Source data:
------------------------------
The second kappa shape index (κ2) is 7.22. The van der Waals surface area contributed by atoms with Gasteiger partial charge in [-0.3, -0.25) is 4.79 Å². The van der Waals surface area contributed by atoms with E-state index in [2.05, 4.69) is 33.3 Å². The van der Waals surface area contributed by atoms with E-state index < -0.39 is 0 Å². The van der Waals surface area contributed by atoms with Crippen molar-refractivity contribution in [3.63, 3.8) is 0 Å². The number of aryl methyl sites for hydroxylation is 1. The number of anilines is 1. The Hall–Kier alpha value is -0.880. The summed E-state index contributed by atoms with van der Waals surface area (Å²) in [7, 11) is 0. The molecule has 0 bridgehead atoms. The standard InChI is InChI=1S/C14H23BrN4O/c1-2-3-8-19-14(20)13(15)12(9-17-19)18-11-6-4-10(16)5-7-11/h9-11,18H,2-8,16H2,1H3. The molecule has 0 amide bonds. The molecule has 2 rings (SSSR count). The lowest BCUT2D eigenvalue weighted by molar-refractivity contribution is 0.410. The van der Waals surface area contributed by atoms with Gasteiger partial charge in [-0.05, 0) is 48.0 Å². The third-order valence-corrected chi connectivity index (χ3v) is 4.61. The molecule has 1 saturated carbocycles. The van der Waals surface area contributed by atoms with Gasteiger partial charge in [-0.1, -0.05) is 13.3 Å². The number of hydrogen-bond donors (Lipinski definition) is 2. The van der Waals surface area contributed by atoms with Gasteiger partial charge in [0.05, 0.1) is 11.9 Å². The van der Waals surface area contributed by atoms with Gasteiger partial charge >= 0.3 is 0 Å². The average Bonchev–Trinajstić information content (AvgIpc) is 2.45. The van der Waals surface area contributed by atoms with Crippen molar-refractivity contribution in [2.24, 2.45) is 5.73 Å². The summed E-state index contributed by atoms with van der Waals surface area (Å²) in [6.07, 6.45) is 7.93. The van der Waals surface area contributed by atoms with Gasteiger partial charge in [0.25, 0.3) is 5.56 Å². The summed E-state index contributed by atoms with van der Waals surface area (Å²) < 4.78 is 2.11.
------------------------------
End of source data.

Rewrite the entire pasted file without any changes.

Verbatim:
The second kappa shape index (κ2) is 7.22. The van der Waals surface area contributed by atoms with Gasteiger partial charge in [-0.3, -0.25) is 4.79 Å². The van der Waals surface area contributed by atoms with E-state index in [2.05, 4.69) is 33.3 Å². The van der Waals surface area contributed by atoms with E-state index < -0.39 is 0 Å². The van der Waals surface area contributed by atoms with Crippen molar-refractivity contribution in [3.63, 3.8) is 0 Å². The number of aryl methyl sites for hydroxylation is 1. The number of anilines is 1. The Hall–Kier alpha value is -0.880. The summed E-state index contributed by atoms with van der Waals surface area (Å²) in [7, 11) is 0. The molecule has 0 bridgehead atoms. The standard InChI is InChI=1S/C14H23BrN4O/c1-2-3-8-19-14(20)13(15)12(9-17-19)18-11-6-4-10(16)5-7-11/h9-11,18H,2-8,16H2,1H3. The molecule has 0 amide bonds. The molecule has 2 rings (SSSR count). The lowest BCUT2D eigenvalue weighted by molar-refractivity contribution is 0.410. The van der Waals surface area contributed by atoms with Gasteiger partial charge in [-0.05, 0) is 48.0 Å². The third-order valence-corrected chi connectivity index (χ3v) is 4.61. The molecule has 1 saturated carbocycles. The van der Waals surface area contributed by atoms with Gasteiger partial charge in [-0.1, -0.05) is 13.3 Å². The number of hydrogen-bond donors (Lipinski definition) is 2. The van der Waals surface area contributed by atoms with Gasteiger partial charge in [0.05, 0.1) is 11.9 Å². The van der Waals surface area contributed by atoms with Gasteiger partial charge >= 0.3 is 0 Å². The average Bonchev–Trinajstić information content (AvgIpc) is 2.45. The van der Waals surface area contributed by atoms with Crippen molar-refractivity contribution in [2.24, 2.45) is 5.73 Å². The summed E-state index contributed by atoms with van der Waals surface area (Å²) in [6.07, 6.45) is 7.93. The van der Waals surface area contributed by atoms with Gasteiger partial charge in [0.25, 0.3) is 5.56 Å². The summed E-state index contributed by atoms with van der Waals surface area (Å²) < 4.78 is 2.11.